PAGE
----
An argument for being lazy at work

In a country famous for the hard-working attitude of its work base, the idea of life-work balance might be at odds with the ideal worker image that the older generation (a.k.a. the bosses) might have in mind. Putting long working hours is praise-worthy and often seen as a sign of commitment, irrespective of whether such long hours yielded any tangible results.  And is precisely this mentality that is at odds with life-work balance.  Under this mentality (much too common among old-school managers) workers have very little incentive to work efficiently, as doing the same amount of work will not necessarily result in a better marks. If anything, leaving on-time while getting the job done might make that employee look lazy. (Or even worse, it might result in him/her getting more work, with little extra recognition, since you are expected to stay late anyways).

This is  typical example of a prisoner’s dilemma in game theory, so I tried to define such a game. In this game I and my co-worker have two choices. “Work efficiently and go home early” or “Work inefficiently and stay late”. Of course there is a case where you are both working efficiently and staying late, and the issue of death from overwork, but that is subject of another post, for now lets keep things simple.

The payoffs (arbitrary as they may be) are as follows:

If we both work efficiently and go home early,  we are both well-off, get a good life-work balance and no one is marked as lazy , in such case, our happiness level goes to 15 (again, any number will do but let’s say 15 for now). However, if i work efficiently and go home early, and my co-worker decides to work inefficiently and stay in late, he will get recognized as a hard-working employee and I get marked as lazy. Because we as humans care about what others think of us (especially at work!) being marked as a lazy employee reduces my happiness level to -15. Even though i still get my life work balance, now I am worried about not getting promoted, or getting sidelined at work. In a similar manner, being recognized as a hard-working employee increases his happiness level to 20, even though he does not get a life work balance. The same goes for me if I decide to stay late when my co-worker goes home early. Either way, both of use have a strong incentive to  not work efficiently and stay late. However, since for both of us, our best strategy is to stay late, we end up not getting any life-work balance, and loose the benefit of being recognized as a hard-worker against my “lazy” co-worker, and thus we both end in sub-optimal conditions.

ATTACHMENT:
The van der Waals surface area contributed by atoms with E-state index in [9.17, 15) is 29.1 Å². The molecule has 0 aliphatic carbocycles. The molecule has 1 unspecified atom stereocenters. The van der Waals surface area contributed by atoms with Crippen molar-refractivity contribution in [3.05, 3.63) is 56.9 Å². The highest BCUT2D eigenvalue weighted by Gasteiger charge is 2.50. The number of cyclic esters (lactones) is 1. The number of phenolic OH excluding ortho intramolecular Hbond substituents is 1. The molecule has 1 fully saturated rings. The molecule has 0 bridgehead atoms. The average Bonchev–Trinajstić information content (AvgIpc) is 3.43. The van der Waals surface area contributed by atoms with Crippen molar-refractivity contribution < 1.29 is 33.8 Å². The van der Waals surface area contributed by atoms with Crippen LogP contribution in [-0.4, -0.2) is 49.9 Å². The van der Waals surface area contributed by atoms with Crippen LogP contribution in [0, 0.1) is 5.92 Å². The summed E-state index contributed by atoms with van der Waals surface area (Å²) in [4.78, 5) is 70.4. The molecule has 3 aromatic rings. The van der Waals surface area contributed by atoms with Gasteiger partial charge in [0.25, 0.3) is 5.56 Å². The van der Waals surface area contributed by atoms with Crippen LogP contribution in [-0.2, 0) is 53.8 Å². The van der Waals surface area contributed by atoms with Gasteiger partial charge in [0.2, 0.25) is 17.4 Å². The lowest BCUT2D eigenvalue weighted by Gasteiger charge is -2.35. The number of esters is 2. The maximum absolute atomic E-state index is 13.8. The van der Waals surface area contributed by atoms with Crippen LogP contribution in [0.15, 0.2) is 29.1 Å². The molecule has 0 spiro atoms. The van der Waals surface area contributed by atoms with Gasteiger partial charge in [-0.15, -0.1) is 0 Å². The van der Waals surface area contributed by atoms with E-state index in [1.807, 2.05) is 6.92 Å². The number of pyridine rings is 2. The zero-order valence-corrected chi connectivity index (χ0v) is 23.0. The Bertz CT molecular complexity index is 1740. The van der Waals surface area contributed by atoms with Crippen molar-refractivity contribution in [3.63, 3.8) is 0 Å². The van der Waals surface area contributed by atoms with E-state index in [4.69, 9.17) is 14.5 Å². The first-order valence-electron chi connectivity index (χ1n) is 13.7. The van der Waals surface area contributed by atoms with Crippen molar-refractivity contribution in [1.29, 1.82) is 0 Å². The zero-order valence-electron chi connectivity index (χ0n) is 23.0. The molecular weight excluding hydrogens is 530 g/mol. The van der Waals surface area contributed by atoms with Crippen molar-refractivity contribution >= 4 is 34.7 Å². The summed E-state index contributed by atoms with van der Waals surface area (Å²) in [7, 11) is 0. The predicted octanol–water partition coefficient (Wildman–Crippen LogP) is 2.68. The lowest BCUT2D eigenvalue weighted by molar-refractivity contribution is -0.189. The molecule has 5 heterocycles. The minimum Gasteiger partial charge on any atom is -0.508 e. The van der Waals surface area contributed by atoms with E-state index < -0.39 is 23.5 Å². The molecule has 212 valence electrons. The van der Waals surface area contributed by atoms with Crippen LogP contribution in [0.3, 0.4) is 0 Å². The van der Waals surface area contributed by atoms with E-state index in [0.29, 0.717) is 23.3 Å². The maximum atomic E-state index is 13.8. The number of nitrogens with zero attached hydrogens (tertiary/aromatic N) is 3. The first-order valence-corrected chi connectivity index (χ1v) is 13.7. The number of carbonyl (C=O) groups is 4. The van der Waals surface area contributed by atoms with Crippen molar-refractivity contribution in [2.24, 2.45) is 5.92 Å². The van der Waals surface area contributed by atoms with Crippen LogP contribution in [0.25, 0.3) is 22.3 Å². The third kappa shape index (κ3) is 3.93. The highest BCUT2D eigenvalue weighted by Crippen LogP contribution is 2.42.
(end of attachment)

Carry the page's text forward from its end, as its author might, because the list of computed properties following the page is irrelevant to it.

Even if individually we agree that there are merits to working efficiently and going home early, under the current system the right incentives are not in place to allow that to happen. As the government struggles to reduce the infamously long working hours in Japan, a move to recognize the “lazy” employees might be a step forward.